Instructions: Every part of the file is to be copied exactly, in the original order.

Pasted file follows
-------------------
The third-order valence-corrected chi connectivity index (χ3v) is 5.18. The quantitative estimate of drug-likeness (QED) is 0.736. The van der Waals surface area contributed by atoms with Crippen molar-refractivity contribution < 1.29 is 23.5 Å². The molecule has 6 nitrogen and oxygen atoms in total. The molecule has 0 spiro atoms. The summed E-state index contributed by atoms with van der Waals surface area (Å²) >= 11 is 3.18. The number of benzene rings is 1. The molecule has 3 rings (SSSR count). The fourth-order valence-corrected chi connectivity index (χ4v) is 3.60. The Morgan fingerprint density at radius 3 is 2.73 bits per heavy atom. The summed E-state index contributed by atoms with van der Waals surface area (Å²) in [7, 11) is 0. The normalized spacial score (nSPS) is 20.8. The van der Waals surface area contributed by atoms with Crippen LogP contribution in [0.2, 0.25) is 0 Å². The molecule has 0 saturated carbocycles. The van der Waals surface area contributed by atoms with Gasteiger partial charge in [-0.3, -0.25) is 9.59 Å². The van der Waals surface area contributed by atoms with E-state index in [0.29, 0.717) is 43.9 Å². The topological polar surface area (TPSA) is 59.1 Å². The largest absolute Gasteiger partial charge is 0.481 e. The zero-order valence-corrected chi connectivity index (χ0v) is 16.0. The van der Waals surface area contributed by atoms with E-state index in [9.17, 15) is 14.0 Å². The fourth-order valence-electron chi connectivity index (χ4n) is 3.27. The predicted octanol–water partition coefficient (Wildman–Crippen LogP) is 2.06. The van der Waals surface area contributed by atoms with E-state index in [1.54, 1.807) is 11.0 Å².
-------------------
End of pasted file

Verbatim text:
The third-order valence-corrected chi connectivity index (χ3v) is 5.18. The quantitative estimate of drug-likeness (QED) is 0.736. The van der Waals surface area contributed by atoms with Crippen molar-refractivity contribution < 1.29 is 23.5 Å². The molecule has 6 nitrogen and oxygen atoms in total. The molecule has 0 spiro atoms. The summed E-state index contributed by atoms with van der Waals surface area (Å²) >= 11 is 3.18. The number of benzene rings is 1. The molecule has 3 rings (SSSR count). The fourth-order valence-corrected chi connectivity index (χ4v) is 3.60. The Morgan fingerprint density at radius 3 is 2.73 bits per heavy atom. The summed E-state index contributed by atoms with van der Waals surface area (Å²) in [7, 11) is 0. The normalized spacial score (nSPS) is 20.8. The van der Waals surface area contributed by atoms with Crippen LogP contribution in [0.2, 0.25) is 0 Å². The molecule has 0 saturated carbocycles. The van der Waals surface area contributed by atoms with Gasteiger partial charge in [-0.3, -0.25) is 9.59 Å². The van der Waals surface area contributed by atoms with E-state index in [0.29, 0.717) is 43.9 Å². The topological polar surface area (TPSA) is 59.1 Å². The largest absolute Gasteiger partial charge is 0.481 e. The zero-order valence-corrected chi connectivity index (χ0v) is 16.0. The van der Waals surface area contributed by atoms with E-state index in [9.17, 15) is 14.0 Å². The fourth-order valence-electron chi connectivity index (χ4n) is 3.27. The predicted octanol–water partition coefficient (Wildman–Crippen LogP) is 2.06. The van der Waals surface area contributed by atoms with E-state index in [1.54, 1.807) is 11.0 Å².